Because of its emphasis on the language use and its attempts t orelate language to social structures, systemic grammar can servemany, but not all of the needs mentioned in the beginning of th issection. One problem is that systemic grammar does not offer sup-port for active design and creative use of signs. Anotherinadequacy is that systemic grammar, with a few exceptions, is n o tused to describe other codes than verbal ones and it is difficult t ojudge if it can be generalized to cover non-verbal signs also.Technological developments in recent years has made this a rea ldrawback, since pictorial codes are now commonly used i ninterfaces, and multimedia applications, involving both sound ,animations and video seem to be just around the corner.

One place to look for relevant theories is in European semioticresearch because it treats creative sign-usage in a broad spec t rumof codes: literature (Greimas, Eco), photographs (Barthes), a n d

Page 11: Computer semiotics - · Computer semiotics Peter Bøgh Andersen ... programming, computer-based sign 1. Introduction Semiotics,

Semiotics as a basis for a humanistic computer science 1 1

film (Metz) and shares a minimum of theoretical background. Asan example, let us take Umberto Eco's "A Theory of Semiotics" (Eco1977). The book is relevant to design since its second part isdevoted to a theory of sign production. The basic concepts in th ispart is the dichotomy between form and substance that, in acreative artistic context, is important, since most art consists i ngiving form to a substance. The sculptor gives form to his s tone ,the painter to his colors, the dancer to body movements, and t h epoet to linguistic material:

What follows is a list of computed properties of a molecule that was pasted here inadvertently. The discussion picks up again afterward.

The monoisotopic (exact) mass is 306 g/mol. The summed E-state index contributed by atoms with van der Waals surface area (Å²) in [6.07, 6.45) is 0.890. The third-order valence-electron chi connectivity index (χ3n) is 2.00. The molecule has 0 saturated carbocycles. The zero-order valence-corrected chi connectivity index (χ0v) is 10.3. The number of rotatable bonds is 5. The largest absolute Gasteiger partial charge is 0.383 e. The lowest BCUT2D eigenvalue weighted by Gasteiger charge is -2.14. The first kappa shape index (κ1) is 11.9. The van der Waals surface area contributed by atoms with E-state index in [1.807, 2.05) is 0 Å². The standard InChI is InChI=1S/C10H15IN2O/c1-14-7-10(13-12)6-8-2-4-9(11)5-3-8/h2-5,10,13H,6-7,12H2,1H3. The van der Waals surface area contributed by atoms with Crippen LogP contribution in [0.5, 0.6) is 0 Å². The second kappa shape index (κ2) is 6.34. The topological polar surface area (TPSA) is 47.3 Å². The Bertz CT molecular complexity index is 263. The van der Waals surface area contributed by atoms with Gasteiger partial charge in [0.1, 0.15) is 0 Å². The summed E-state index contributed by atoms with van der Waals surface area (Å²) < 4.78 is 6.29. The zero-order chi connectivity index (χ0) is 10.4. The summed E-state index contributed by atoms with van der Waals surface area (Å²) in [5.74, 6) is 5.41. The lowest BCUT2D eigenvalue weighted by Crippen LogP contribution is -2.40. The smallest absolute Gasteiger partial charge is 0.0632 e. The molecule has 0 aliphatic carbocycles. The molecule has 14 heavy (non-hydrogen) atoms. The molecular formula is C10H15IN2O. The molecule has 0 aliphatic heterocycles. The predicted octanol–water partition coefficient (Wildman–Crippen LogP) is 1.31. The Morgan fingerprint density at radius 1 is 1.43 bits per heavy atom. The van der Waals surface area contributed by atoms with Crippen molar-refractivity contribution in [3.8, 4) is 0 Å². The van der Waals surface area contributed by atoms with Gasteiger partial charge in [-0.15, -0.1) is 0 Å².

We may define as invention a mode of production whereby t h eproducer of the sign-function chooses a new material con t inuumnot yet segmented for that purpose and proposes a new way o forganizing (or giving form to) it in order to map within it t h eformal pertinent elements of a content-type.

Eco 1977: 245The book describes and classifies many ways of producing signs.

At one end of the scale, we have everyday sign production a n dinterpretation where the expression-tokens (e.g. sounds) can easilybe assigned to its proper type (e.g. phonemes), and where s t andardcoding rules exist that enable the listener to interpret its meaning.At the other end, we have radical inventions, like e.g. the birth o fimpressionism, where the artist strives to perceive reality in a n e wway, and fixes the result of his labor on a canvas in the form of a nexpression-token (paint) that does not belong to any establishedtype (unlike a sound that belongs to a definite phoneme) and is n o treferred to by any socially accepted coding rule (like the rules t h a trelate the words and sentences of language to meanings).